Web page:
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National Minority Mental Health Awareness Month

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National Minority Mental Health Awareness Month is observed each July to bring awareness to the unique struggles that racial and ethnic minority communities face regarding mental illness in the United States. The COVID-19 pandemic has made it harder for racial and ethnic minority groups to get access to mental health and substance-use treatment services.

About National Minority Mental Health Awareness Month

Bebe Campbell Moore was an author, journalist, teacher, and mental health advocate. Her advocacy grew out of supporting her children in their mental health struggles and seeing her community do the same. She became a national spokesperson for the National Alliance on Mental Illness (NAMI) and worked to break the stigma around mental illness in Black communities. She advocated for a bill in congress for national minority mental health awareness month — a bill that was amended and passed after her death to recognize July as Bebe Moore Campbell National Minority Mental Health Awareness Month.


"Once my loved ones accepted the diagnosis, healing began for the entire family, but it took too long. It took years. Can't we, as a nation, begin to speed up that process? We need a national campaign to destigmatize mental illness, especially one targeted toward African Americans...It's not shameful to have a mental illness. Get treatment. Recovery is possible."

–Bebe Moore Campbell, 2005


Minority Mental Health Awareness Month attempts to shed light on the multitude of mental health experiences within BIPOC (Black, Indigenous, People of Color) communities and others that face disproportionate inequities due to systemic barriers. Marginalized and oppressed people have unique concerns, trauma, stress, obstacles, and challenges because of historical experiences, cultural differences, and social disparities. They also face additional barriers to finding support and services because of additional stigma and systemic injustices.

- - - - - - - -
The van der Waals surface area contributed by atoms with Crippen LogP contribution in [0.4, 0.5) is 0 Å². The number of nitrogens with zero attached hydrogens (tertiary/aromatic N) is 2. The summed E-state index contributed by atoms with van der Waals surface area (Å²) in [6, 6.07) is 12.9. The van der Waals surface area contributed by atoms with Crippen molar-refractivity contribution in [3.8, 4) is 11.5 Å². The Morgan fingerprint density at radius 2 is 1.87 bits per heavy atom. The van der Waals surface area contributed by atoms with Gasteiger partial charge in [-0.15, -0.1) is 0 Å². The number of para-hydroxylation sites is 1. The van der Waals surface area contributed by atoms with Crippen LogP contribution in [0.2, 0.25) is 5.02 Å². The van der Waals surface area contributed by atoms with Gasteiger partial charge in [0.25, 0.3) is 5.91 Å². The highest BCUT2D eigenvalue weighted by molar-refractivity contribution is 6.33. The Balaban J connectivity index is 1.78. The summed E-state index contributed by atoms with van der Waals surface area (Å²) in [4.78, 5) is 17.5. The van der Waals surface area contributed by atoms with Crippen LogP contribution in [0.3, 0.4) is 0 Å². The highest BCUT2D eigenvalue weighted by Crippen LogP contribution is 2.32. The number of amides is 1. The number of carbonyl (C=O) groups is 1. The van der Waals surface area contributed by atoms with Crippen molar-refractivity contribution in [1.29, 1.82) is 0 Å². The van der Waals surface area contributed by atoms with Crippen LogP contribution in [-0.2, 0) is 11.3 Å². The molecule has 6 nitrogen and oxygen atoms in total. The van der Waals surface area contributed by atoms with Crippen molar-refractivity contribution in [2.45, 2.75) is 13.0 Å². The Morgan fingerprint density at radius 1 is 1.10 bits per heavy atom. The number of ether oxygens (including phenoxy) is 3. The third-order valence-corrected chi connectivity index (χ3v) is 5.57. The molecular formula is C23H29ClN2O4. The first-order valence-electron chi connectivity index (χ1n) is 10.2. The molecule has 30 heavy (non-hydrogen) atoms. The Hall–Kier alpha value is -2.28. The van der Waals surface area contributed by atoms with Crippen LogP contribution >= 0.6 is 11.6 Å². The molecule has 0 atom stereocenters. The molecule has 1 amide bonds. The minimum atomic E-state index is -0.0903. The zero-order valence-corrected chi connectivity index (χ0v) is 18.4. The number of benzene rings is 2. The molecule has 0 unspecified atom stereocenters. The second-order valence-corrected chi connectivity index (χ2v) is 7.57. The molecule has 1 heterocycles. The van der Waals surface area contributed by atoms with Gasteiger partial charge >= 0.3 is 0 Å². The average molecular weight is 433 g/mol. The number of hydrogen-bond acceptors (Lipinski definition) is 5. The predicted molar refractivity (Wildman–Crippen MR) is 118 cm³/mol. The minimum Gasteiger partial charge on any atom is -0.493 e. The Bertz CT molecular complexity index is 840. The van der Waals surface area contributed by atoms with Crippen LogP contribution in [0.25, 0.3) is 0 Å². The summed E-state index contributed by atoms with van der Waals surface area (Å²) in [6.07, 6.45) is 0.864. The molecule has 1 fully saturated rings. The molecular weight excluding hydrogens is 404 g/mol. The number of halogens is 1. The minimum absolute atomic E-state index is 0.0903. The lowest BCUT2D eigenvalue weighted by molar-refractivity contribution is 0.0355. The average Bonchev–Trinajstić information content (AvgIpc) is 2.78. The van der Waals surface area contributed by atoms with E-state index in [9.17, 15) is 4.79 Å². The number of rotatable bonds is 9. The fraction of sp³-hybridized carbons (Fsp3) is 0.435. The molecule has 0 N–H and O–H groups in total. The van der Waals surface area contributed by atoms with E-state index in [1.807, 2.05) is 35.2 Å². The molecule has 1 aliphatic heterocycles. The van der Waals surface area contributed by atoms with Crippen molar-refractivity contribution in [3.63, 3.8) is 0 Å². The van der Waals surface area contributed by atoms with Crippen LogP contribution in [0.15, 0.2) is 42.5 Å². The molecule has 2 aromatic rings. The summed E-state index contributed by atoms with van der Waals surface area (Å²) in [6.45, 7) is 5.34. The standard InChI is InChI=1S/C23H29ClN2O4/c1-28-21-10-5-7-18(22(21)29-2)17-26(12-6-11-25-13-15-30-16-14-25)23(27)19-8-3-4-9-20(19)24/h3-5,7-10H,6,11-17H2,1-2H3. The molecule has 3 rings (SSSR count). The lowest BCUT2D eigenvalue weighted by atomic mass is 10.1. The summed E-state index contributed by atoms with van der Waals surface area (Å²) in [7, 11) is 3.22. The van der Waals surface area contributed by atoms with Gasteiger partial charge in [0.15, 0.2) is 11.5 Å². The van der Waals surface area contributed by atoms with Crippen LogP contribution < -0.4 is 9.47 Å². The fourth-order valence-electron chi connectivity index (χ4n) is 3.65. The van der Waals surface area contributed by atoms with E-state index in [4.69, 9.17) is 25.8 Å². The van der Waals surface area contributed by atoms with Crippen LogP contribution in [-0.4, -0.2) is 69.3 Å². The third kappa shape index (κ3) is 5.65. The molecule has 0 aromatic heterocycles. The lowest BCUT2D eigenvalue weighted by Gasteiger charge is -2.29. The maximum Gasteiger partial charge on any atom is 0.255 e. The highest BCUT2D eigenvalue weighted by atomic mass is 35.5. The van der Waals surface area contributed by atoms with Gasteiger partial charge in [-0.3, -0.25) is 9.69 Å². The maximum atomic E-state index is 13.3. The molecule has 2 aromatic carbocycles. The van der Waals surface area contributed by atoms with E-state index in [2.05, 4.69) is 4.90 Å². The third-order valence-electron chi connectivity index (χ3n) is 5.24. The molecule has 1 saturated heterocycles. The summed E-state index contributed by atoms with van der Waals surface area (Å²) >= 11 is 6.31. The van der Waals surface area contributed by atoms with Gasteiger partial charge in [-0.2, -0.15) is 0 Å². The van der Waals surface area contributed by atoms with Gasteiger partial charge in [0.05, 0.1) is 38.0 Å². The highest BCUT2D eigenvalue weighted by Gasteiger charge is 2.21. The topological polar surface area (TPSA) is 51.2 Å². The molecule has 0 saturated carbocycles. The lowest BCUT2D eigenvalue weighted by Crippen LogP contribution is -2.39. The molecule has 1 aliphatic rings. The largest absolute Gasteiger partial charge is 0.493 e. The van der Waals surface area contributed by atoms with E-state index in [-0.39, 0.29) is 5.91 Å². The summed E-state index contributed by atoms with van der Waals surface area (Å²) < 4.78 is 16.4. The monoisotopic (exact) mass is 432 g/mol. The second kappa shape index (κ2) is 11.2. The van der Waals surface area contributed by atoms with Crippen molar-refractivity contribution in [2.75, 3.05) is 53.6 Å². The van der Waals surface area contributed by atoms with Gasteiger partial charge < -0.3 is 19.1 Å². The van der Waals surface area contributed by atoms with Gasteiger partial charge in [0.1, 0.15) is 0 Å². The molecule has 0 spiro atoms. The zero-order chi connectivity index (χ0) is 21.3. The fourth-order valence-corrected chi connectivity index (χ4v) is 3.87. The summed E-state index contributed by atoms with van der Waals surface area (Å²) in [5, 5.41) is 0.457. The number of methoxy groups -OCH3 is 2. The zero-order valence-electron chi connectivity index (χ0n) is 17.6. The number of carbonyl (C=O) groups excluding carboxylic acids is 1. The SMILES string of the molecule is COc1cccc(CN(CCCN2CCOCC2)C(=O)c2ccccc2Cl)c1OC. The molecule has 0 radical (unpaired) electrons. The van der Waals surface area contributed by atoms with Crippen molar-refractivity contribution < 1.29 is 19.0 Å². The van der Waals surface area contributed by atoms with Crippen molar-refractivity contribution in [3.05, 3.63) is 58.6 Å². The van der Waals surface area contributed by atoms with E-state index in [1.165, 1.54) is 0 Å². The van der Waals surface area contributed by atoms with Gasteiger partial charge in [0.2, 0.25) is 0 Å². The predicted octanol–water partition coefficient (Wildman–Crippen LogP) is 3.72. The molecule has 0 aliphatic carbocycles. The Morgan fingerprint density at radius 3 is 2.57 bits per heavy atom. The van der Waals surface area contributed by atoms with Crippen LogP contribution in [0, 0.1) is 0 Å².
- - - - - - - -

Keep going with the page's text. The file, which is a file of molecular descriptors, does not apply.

Local Resources

24-Hour Crisis Numbers

Emergency Services

CAPS Connect

CAPS Connect is a consultation-based service for MSU students, aimed at reaching historically underrepresented groups, in which specific CAPS staff are assigned to unique student populations/areas of campus. CAPS Connect provides a place to talk about concerns. You can have someone listen to you and offer support, or you may prefer to receive expert suggestions about solutions and resources. Through brief 10-15 minute consultations, CAPS staff are able to listen, help students problem-solve specific issues, and develop a relationship that may transition into additional care when needed. For more information about CAPS Connect, visit


If you are concerned about a fellow student or are seeking personal support you can send an email to the team at com.MSUCOMCARETeam(at)

Your contact is kept strictly confidential. Please include a brief description of what the concern is about for the person or yourself. Emails will be responded to within 24 hours during regular weekday business hours from 8:00 a.m. to 5:00 p.m. If you are concerned about an immediate safety risk to self or others, dial 911. For further information go to the Care Team page.

Wellness & Counseling Office

The Wellness & Counseling Office provides confidential professional consultation and counseling regarding any issue of concern for MSUCOM students. The office also assists students in connecting with referrals near their site. Sessions can be scheduled in-person or arranged on-line by Zoom. Note: if you or someone you are concerned about is threatening suicide or harm to oneself or another dial 911 immediately. 

Counselor contact information:
Dr. John R. Taylor (EL): (517) 432-0141taylo520(at)

MSU Resources

Off-Campus Resources

  • Eve’s House (Lansing, MI): (517) Shelter and supportive services to victims of domestic and sexual violence
  • Brighton Center for Recovery (Brighton, MI): Rehabilitation center for assistance with drug or alcohol addiction
  • Detroit Central City Health Center: (313) 578-6123 Mental health, housing, and substance abuse programs
  • National Alliance on Mental Illness (NAMI) Michigan Chapter: Facilitates support groups for parents, relatives, or friends of persons with mental illness
  • New Center Community Services (Detroit, MI): (313) 961-3200 Mental health and substance abuse counseling

Additional Resources






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